• Goto Directories -> Library. Add  C:\OpenCV2.0\bin or C:\OpenCV2.1\bin or C:\OpenCV2.2\bin what ever version you have. 
  • Now lets write a sample project for OpenCV. Open New project window  and select "Console Application".
  • Non in Project Option > Compiler chose "OpenCV2".
Thus you have successfully integrated OpenCV with DevC++.

Monday, June 21, 2010

Open CV Tutorial - Advanced operations on images ' Filter color in Image'

In this tutorial we will learn to filter images, and separate the color. For this I am using Opencv library. In my earlier posts I have discussed how to link opencv in devC++ (here) and in Visual Studio (here). Here I suppose that you know the basic of image processing and programing using opencv.

Here I have given a very basic algo to filter color which will not work with real life images, but will give a insight how to loop through each and every pixel of a image. In this code we will loop through each pixel, find the value of each component ( RGB) and for a specific condition we will determine that pixel is of which color. Here I have Used two functions

CvScalar cvGet2D( const CvArr* arr, int idx0, int idx1 )
void cvSet2D( CvArr* arr, int idx0, int idx1, CvScalar value );
-> Note that cvSet*D function can be used safely for both single-channel and multiple-channel arrays though they are a bit slower.

/******************** CODE TO FILTER COLORS ****************/

int main()
 // Decleare image variables
    IplImage* img=0; // original image
    IplImage* white;
    IplImage* blue;     
    IplImage* green;     
    IplImage* red;     
    //load original image
    img = cvLoadImage("test.jpg",-1);
              printf(" ERORR IN LOADING IMAGE !!");
    // get height and width for image
    int height=img->height;
 int width=img->width;
    // create four images
    // Two scalar variable to store a pixle data.
    // wt -> white 
    CvScalar s,wt;
    // A very simple filter operation
    // This loops through each and every pixle of image and filter accordingly
    for(int i=0;i100 && s.val[1]>100 && s.val[2]>100) // filter white
        else if(s.val[0]>100 && s.val[1]<100 && s.val[2]<100) // filter blue
        else if(s.val[0]<100 && s.val[1]>100 && s.val[2]<100) // filter green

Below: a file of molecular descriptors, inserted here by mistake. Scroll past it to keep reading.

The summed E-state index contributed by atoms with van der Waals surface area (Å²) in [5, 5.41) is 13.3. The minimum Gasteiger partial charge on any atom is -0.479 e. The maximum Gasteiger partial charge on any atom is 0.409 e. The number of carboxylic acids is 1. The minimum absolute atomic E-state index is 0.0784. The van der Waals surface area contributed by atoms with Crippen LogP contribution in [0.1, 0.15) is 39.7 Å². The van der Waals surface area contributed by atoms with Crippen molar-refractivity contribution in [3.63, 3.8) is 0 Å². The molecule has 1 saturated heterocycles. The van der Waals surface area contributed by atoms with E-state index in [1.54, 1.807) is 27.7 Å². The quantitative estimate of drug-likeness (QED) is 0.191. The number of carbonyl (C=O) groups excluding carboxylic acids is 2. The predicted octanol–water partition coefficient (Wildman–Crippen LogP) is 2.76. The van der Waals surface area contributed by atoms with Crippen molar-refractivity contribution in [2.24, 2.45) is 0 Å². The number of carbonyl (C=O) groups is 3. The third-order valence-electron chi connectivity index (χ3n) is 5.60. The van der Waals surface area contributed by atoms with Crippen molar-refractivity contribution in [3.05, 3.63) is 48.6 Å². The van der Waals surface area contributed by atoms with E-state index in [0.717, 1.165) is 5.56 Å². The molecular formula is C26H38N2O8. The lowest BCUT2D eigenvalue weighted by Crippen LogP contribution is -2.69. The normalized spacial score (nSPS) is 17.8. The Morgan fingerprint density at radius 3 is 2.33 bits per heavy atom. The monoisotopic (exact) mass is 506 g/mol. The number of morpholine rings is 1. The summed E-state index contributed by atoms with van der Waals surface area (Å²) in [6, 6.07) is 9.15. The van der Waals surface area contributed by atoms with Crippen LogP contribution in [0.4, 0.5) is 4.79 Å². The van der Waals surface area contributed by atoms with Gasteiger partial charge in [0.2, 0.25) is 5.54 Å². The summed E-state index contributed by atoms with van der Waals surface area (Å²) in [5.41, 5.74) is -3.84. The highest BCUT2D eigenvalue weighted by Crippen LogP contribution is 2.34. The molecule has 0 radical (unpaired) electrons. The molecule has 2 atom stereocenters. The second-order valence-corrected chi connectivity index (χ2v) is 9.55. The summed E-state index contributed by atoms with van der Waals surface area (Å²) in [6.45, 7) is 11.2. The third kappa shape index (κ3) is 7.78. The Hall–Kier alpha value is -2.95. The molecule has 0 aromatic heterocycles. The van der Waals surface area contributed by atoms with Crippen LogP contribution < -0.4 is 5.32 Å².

else if(s.val[0]<100 && s.val[1]<100 && s.val[2]>100) // filter red

    // Create windows and show them
 cvNamedWindow("img", 1);
 cvShowImage( "img", img );

    cvNamedWindow("white", 1);
 cvShowImage( "white", white );
    cvNamedWindow("blue", 1);
 cvShowImage( "blue",blue);
 cvNamedWindow("green", 1);
 cvShowImage( "green",green);
 cvNamedWindow("red", 1);
 cvShowImage( "red",red);

 // Wait for any to be pressed      

 // Detroy all created windows

 // Release the memory occupied by images
    cvReleaseImage( &img );
 cvReleaseImage( &white);
 cvReleaseImage( &blue);
 cvReleaseImage( &green);
 cvReleaseImage( &red);

 return 0;

 test.jpg :-                                       red image:-                       blue image :-                                            
        Green Image                                                                    White Image


Sunday, June 20, 2010

Open CV Tutorial - Basic operations for images Rotate and Scale

In this tutorials of OpenCV we will do some basic but interesting operartion on images. We rotate the image and scale it down.

For this we will use a matrix and rotate it. 


#include "cv.h"
#include "highgui.h"
#include "math.h"
int main()
IplImage* src;
IplImage* dst;
int delta;
int angle;
src = cvLoadImage("apple.bmp", 1);
dst = cvCloneImage( src );
delta = 1; angle = 0;
cvNamedWindow( "src", 1 );
cvShowImage( "src", src );
float m[6];
double factor = (cos(angle*CV_PI/180.) + 1.1)*3;
CvMat M = cvMat( 2, 3, CV_32F, m );
int w = src->width;
int h = src->height;
m[0] = (float)(factor*cos(-angle*2*CV_PI/180.));
m[1] = (float)(factor*sin(-angle*2*CV_PI/180.));
m[2] = w*0.5f;
m[3] = -m[1];
m[4] = m[0];
m[5] = h*0.5f;
cvGetQuadrangleSubPix( src, dst, &M, 1, cvScalarAll(0));
cvNamedWindow( "dst", 1 ); cvShowImage( "dst", dst );
if( cvWaitKey(5) == 27 )
angle = (angle + delta) % 360;
return 0;